Authors: Jim Beuerlein
To my memory, 2006 has been the latest, coldest, and wettest harvest season of the last 40 years. We don’t want another 2006 fall weather pattern, but we will probably get one sometime, so how do we guard against a late and wet harvest season?
The chart below shows the effect of relative maturity on the yield of soybeans grown in narrow rows and indicates that we can get really good yields out of the early maturing soybean varieties. Planting some early varieties enables an earlier start on harvest, getting wheat planted on time, and stretches out the harvest season so we can harvest fields as soon as they dry down, which makes for higher test weights and better grain quality.
The table shows how to move the harvest season earlier and extend it longer by planting some early maturing varieties at the beginning of the planting season. The yield data in the chart shows the relative yield when all the varieties are planted at the same time. The short season varieties are more responsive to early planting than later maturing varieties, and when planted early, will yield as well as mid-season varieties planted a few days later. Planting some early varieties early will allow producers to get around some of the weather and harvest problems we had in 2006, and make the best of a wet fall.
|Relative Maturity||Yield (bu/A)|
A complete listing can be found at https://agcrops.osu.edu/calendar/. This link provides a flyer for each program with complete information including CCA and Pesticide Applicator Credits offered as well as registration cost and deadlines. Links on the calendar page also will lead you to dates for Private and Commercial Pesticide Applicator Programs being offered.
Upcoming Meetings in December include:
December 5th at 9:00 am, Ohio No-till Council Annual Meeting, Der Dutchman Restaurant in Plain City. Registration due 11/29 with a cost of $25.
December 8th at 9:30 am, NE Ohio Regional Agronomy Day, Fischer Auditorium in Wooster.
December 12th at 9:00 am, North Central Agronomy Program, American Legion Hall in Plymouth. Registration due before 12/8 with a cost of $25 or $30 at the door.
December 13th at 7:30 am, Ohio Corn/Soy Associations Annual Meeting, All Occasions Catering in Waldo. Cost is $25. Registration information coming soon.
December 19th at 8:30 am, Central Ohio Agronomy Day, OSU Newark in Newark. Cost is $20 to $50 depending on credits needed.
This website will continue to be updated with details for all programs as they become available.
Authors: Randall Reeder
For much of Ohio this was the wettest fall harvest season in at least 50 years, based on September and October rainfall. Soil compaction problems will be worse, and last longer, than most farmers have experienced.
Ruts are the first sign of compaction, and often the tires sank to tillage depth. But there can be deep soil compaction even where big tires only sank a couple of inches. Fields in continuous no-till (including strip-till) typically came through harvest in much better condition than others. But even those farmers had some problems.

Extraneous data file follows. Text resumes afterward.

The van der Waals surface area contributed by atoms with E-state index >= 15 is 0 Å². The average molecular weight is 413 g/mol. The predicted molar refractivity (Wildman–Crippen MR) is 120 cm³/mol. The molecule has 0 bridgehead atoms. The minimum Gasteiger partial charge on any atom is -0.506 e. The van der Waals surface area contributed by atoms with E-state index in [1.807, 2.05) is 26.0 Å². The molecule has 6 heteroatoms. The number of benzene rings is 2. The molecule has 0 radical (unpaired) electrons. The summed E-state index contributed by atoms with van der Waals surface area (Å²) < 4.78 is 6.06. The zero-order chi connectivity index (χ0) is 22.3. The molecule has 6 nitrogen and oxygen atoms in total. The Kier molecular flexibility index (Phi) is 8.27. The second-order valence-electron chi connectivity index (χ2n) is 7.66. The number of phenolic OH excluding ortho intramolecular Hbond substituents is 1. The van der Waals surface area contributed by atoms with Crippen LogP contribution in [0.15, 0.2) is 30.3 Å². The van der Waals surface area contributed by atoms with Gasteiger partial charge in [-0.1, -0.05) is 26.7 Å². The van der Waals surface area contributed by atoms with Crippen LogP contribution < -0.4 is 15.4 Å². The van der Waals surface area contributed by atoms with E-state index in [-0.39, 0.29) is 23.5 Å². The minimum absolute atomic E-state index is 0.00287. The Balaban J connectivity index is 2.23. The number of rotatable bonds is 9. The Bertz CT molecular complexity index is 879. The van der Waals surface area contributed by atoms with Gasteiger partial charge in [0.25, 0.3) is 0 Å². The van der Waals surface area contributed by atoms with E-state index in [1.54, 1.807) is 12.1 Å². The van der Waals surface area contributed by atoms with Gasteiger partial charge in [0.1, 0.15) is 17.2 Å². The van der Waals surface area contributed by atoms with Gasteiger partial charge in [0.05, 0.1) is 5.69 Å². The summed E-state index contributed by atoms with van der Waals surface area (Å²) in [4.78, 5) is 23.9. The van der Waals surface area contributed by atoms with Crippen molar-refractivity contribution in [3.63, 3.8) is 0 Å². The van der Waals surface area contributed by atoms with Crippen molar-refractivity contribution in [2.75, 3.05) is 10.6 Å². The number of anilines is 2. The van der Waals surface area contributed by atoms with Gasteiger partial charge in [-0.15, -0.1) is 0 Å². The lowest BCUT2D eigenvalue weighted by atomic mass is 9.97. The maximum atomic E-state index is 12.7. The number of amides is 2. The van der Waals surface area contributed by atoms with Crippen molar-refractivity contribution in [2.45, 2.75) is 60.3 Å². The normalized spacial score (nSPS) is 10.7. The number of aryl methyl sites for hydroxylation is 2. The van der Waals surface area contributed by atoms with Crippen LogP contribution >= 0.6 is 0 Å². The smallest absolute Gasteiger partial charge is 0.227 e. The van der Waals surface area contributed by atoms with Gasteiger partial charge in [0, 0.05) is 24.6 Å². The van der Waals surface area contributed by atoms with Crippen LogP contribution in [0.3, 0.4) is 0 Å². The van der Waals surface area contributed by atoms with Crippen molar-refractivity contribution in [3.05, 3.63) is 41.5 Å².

There are differences among soils. Hoytville silty clay loam, based on our research, is much more likely to produce lower yields after severe compaction than others such as Kokomo or Crosby. Often there are variations in the same field. For example, on low areas and on slopes with exposed subsoil the combine left deep ruts, but on most of the field there is little obvious damage.
Subsoiling is the quickest way to deal with deep compaction. But it is not an automatic solution, and may lead to reduced yields later on. On our compaction plots at Hoytville, subsoiling gave yield increases through most of the 1990s. However, we recompacted those same plots in the fall of 2002 and 2005, and in three of the last four seasons the subsoiled plots had lower yields than the plots that have never been subsoiled. I’m not ready to reach any conclusions yet, but be aware that if a field is ripped 16 inches deep this winter, running the same heavy loads that caused the compaction in the first place may result in even worse soil structure later.
There may be some good news among the bad. I have driven by many harvested fields that appear normal, so you don’t necessarily have to worry. Also, if you decide to subsoil there is still time. Getting ruts leveled out is the first priority to eliminate most of the standing water. Then subsoiling where needed and when the conditions are right in December or January is a reasonable strategy. We have just one year of data where we delayed subsoiling until January 27, and yields were as good as plots subsoiled in November.
This is a good time to think about controlled traffic. Even if you can’t get all equipment to match on width and tire spacing, moving a step or two closer to a controlled traffic system is a good start. For more information contact mailto:firstname.lastname@example.org
State Specialists: Ann Dorrance, Pierce Paul and Dennis Mills (Plant Pathology), Ron Hammond (Entomology), and Peter Thomison (Corn). Extension Educators: Howard Seigrist (Licking), Roger Bender (Shelby), Harold Watters (Champaign), Keith Diedrick (Wayne), Gary Wilson (Hancock), Glen Arnold (Putnam), Wesley Haun (Logan), Mike Gastier (Huron), Alan Sundermeier (Wood), and Greg LaBarge (Fulton).